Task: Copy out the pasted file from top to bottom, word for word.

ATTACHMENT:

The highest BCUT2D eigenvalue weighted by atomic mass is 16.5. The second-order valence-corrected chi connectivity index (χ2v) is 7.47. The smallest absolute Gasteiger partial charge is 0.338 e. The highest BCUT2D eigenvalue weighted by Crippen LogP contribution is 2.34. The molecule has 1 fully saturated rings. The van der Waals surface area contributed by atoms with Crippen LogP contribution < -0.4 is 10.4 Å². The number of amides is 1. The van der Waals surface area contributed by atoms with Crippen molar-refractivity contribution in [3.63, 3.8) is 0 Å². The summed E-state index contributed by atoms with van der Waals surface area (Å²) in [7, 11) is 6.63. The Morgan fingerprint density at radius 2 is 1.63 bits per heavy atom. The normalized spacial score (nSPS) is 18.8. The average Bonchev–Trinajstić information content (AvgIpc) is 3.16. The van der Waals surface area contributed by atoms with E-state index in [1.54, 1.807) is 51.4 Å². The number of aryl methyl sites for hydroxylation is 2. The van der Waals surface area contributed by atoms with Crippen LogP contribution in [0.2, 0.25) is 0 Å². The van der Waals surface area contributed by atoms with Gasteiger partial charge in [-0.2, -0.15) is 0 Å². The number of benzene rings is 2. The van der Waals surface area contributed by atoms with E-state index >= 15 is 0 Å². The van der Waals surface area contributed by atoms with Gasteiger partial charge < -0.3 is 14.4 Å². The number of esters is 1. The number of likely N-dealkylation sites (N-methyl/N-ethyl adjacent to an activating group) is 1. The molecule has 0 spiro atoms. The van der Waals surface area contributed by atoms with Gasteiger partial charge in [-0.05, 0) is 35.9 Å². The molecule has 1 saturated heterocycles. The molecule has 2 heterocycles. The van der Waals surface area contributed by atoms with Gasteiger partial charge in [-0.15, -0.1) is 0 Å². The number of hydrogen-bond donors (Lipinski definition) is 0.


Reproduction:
The highest BCUT2D eigenvalue weighted by atomic mass is 16.5. The second-order valence-corrected chi connectivity index (χ2v) is 7.47. The smallest absolute Gasteiger partial charge is 0.338 e. The highest BCUT2D eigenvalue weighted by Crippen LogP contribution is 2.34. The molecule has 1 fully saturated rings. The van der Waals surface area contributed by atoms with Crippen LogP contribution < -0.4 is 10.4 Å². The number of amides is 1. The van der Waals surface area contributed by atoms with Crippen molar-refractivity contribution in [3.63, 3.8) is 0 Å². The summed E-state index contributed by atoms with van der Waals surface area (Å²) in [7, 11) is 6.63. The Morgan fingerprint density at radius 2 is 1.63 bits per heavy atom. The normalized spacial score (nSPS) is 18.8. The average Bonchev–Trinajstić information content (AvgIpc) is 3.16. The van der Waals surface area contributed by atoms with E-state index in [1.54, 1.807) is 51.4 Å². The number of aryl methyl sites for hydroxylation is 2. The van der Waals surface area contributed by atoms with Crippen LogP contribution in [0.2, 0.25) is 0 Å². The van der Waals surface area contributed by atoms with Gasteiger partial charge in [-0.2, -0.15) is 0 Å². The number of benzene rings is 2. The van der Waals surface area contributed by atoms with E-state index >= 15 is 0 Å². The van der Waals surface area contributed by atoms with Gasteiger partial charge < -0.3 is 14.4 Å². The number of esters is 1. The number of likely N-dealkylation sites (N-methyl/N-ethyl adjacent to an activating group) is 1. The molecule has 0 spiro atoms. The van der Waals surface area contributed by atoms with Gasteiger partial charge in [-0.05, 0) is 35.9 Å². The molecule has 1 saturated heterocycles. The molecule has 2 heterocycles. The van der Waals surface area contributed by atoms with Gasteiger partial charge in [-0.15, -0.1) is 0 Å². The number of hydrogen-bond donors (Lipinski definition) is 0.